We use the boost to get through while doing a barrel roll to bring you these impressions

I’ll be honest. I never played Star Fox 64, or Lylat Wars as it was called locally, on the Nintendo 64 back in the day. Since I’m being honest, I never really played Ocarina of Time either. This has worked out well for me, considering this years release of 3D versions of both of these games. I’ve loved my time with OoT thus far, especially with the touch-screen additions, analog nub control and reimagined 3D graphics.
We recently visited Nintendo Australia’s headquarters in Melbourne, and I was eager to get my hands on the newest 3D remake and see if it stands up to the high bar set by the Zelda remake. Spoiler: it most certainly does.

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I spent a bit of time being tutored by Product Representative Jamie Wilson, as Star Fox is historically a bit of a hard game to control. There’s a lot of turning, rolling, dodging and shooting to be done, usually all at the same time. You can change the control scheme to suit your own style of play with the 3DS version, but veterans of the original game are by now probably used to pressing up to direct your ship (Arwing etc.) downwards, and vice versa.

For the uninitiated, you play as Fox McCloud, the coolest (and possibly only) fox in a green suit that the galaxy has ever known. Fox and his team (Falco Lombardi, Slippy Toad and Peppy Hare) are out to stop mad scientist Andross and restore peace to said galaxy. After selecting your ship and character, you will usually play through levels on a fixed path, fighting your way through by dodging obstacles, shooting enemies with laser cannons and lots of quick manoeuvring which will usually decide your fate. Star Fox 64 3D is not an easy game. Certainly some levels are harder than others, but even the easiest will take a few run-throughs before you can master them.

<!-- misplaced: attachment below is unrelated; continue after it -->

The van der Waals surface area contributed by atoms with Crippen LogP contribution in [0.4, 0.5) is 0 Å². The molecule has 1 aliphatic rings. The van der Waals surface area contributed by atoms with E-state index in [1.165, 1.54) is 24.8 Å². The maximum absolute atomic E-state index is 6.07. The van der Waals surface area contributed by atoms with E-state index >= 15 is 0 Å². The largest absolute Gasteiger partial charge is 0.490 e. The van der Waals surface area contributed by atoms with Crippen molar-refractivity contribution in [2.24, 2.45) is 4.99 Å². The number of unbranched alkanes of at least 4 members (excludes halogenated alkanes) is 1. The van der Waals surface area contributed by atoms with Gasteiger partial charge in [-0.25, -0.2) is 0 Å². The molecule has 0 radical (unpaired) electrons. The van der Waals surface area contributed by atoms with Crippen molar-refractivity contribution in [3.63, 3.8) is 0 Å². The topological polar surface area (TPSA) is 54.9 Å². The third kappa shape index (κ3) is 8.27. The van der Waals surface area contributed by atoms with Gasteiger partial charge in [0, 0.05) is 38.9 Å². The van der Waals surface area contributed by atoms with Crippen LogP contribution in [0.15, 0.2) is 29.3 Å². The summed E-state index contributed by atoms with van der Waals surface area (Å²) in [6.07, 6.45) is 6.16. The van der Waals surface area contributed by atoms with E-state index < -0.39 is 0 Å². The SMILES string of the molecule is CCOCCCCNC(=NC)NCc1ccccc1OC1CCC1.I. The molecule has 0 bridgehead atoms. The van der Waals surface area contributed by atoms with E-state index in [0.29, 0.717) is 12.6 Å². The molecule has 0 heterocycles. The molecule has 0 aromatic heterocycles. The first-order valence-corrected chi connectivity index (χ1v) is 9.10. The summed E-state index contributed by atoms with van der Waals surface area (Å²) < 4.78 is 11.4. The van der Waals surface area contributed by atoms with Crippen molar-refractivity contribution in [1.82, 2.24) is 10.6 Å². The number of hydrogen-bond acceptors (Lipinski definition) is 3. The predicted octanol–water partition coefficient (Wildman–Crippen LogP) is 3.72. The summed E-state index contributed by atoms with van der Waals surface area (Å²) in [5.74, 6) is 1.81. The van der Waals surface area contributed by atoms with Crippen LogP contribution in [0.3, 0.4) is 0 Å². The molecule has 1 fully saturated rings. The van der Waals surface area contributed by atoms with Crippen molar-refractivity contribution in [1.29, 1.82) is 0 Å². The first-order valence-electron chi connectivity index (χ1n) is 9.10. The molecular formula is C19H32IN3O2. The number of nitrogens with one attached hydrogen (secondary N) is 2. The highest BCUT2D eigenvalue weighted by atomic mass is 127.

You’re reading this on a Nintendo-specific website, so I’m sure most of you know what the game is about. Most of you probably just want to know how it looks, how it feels and what’s new about this version of the game.

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First and foremost, you have more than just the original control scheme to play with. Thanks to the gyroscopic controls of the 3DS, you can manoeuvre your ship by tilting your console. I like to think of it as Face Breaker on drugs. I’m not sure that using the gyroscopic controls is the easiest method, as you might find yourself tilting a little too hard, at least at first. The problem with this is that you might accidentally move the 3DS to a position in which the 3D effect is broken and needing to realign your console during a manoeuvre can get a little awkward. It does work brilliantly, though, and likely becomes easier to handle the more you practice.

The analog control scheme, as mentioned earlier, is customisable in Star Fox 64. One of the most important additions is the mapping of the Arwing somersault to the D-Pad, meaning one press is all it takes to do a loop and end up behind the enemies that were previously behind you.

So what about the graphics? They’re awesome, as expected. The 3D isn’t as deep as in some other games for the console, but it is definitely enough to convince you that you are actually flying through the galaxy. This is the kind of game that 3D really works in. It adds an intense layer of realism to flying out in open spaces, dodging meteors and outmanoeuvring enemies.

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Lastly, I should talk about the multiplayer. I was going to avoid it, because I’m still dripping in shame from not beating Jamie in a single battle. The easiest way to describe it for anyone who hasn’t played it is that it’s Mario Kart’s Battle mode in the sky. You get power ups, your flight range is unrestricted (as opposed to the linear design of the solo stages) and your goal is to destroy the ships of your friends. As frustrating as it can be to not be able to win, it is nevertheless a hilarious experience. A great new addition is that the 3DS camera takes photos and shows your face on screen as you battle, allowing you to target whoever you please. And then after the game, you get to see the sad reactions of the losers, and the joyous face of the winner. So. Much. Fun.

And that’s pretty much what it comes down to. Fun. Every part of the game is pure enjoyment. I can’t wait to pick this game up on its Australian release day, September 15th. And I urge old fans and new ones to pick it up as well. This is one of those rare games, like Ocarina of Time before it, that more than stands the test of time. For a game nearing its 15th anniversary, Star Fox 64 3D feels as fresh as ever. Highly recommended.

Thanks to Nintendo Australia for letting us come in and check out the game. Starfox 64 3D is out September 15th.